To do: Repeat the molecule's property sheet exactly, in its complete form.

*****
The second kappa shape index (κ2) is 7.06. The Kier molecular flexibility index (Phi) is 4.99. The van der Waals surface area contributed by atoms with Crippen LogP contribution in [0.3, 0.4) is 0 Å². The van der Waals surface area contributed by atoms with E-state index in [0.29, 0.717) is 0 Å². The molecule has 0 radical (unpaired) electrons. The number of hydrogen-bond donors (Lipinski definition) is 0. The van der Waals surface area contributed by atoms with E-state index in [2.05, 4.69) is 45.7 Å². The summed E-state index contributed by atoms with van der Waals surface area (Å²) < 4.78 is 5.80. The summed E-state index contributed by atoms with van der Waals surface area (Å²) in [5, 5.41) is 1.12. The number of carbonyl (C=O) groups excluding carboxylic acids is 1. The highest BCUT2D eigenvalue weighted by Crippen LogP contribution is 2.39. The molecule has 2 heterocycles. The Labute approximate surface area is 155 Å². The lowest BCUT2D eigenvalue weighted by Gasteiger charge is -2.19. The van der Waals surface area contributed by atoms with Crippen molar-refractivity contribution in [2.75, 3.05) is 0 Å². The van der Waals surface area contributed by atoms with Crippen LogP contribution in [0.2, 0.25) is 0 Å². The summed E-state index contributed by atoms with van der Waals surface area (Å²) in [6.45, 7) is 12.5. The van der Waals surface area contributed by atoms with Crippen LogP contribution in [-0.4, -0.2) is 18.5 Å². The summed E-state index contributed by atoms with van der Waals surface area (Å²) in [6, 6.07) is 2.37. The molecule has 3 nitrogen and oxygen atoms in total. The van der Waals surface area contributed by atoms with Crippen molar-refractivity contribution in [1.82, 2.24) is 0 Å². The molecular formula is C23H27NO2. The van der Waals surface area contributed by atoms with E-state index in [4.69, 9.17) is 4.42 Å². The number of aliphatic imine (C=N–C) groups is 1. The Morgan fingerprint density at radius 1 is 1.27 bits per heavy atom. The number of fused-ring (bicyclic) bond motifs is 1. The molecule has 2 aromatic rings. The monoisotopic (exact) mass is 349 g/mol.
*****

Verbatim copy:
The second kappa shape index (κ2) is 7.06. The Kier molecular flexibility index (Phi) is 4.99. The van der Waals surface area contributed by atoms with Crippen LogP contribution in [0.3, 0.4) is 0 Å². The van der Waals surface area contributed by atoms with E-state index in [0.29, 0.717) is 0 Å². The molecule has 0 radical (unpaired) electrons. The number of hydrogen-bond donors (Lipinski definition) is 0. The van der Waals surface area contributed by atoms with E-state index in [2.05, 4.69) is 45.7 Å². The summed E-state index contributed by atoms with van der Waals surface area (Å²) < 4.78 is 5.80. The summed E-state index contributed by atoms with van der Waals surface area (Å²) in [5, 5.41) is 1.12. The number of carbonyl (C=O) groups excluding carboxylic acids is 1. The highest BCUT2D eigenvalue weighted by Crippen LogP contribution is 2.39. The molecule has 2 heterocycles. The Labute approximate surface area is 155 Å². The lowest BCUT2D eigenvalue weighted by Gasteiger charge is -2.19. The van der Waals surface area contributed by atoms with Crippen molar-refractivity contribution in [2.75, 3.05) is 0 Å². The van der Waals surface area contributed by atoms with Crippen LogP contribution in [0.2, 0.25) is 0 Å². The summed E-state index contributed by atoms with van der Waals surface area (Å²) in [6.45, 7) is 12.5. The van der Waals surface area contributed by atoms with Crippen LogP contribution in [-0.4, -0.2) is 18.5 Å². The summed E-state index contributed by atoms with van der Waals surface area (Å²) in [6, 6.07) is 2.37. The molecule has 3 nitrogen and oxygen atoms in total. The van der Waals surface area contributed by atoms with Crippen molar-refractivity contribution in [1.82, 2.24) is 0 Å². The molecular formula is C23H27NO2. The van der Waals surface area contributed by atoms with E-state index in [4.69, 9.17) is 4.42 Å². The number of aliphatic imine (C=N–C) groups is 1. The Morgan fingerprint density at radius 1 is 1.27 bits per heavy atom. The number of fused-ring (bicyclic) bond motifs is 1. The molecule has 2 aromatic rings. The monoisotopic (exact) mass is 349 g/mol.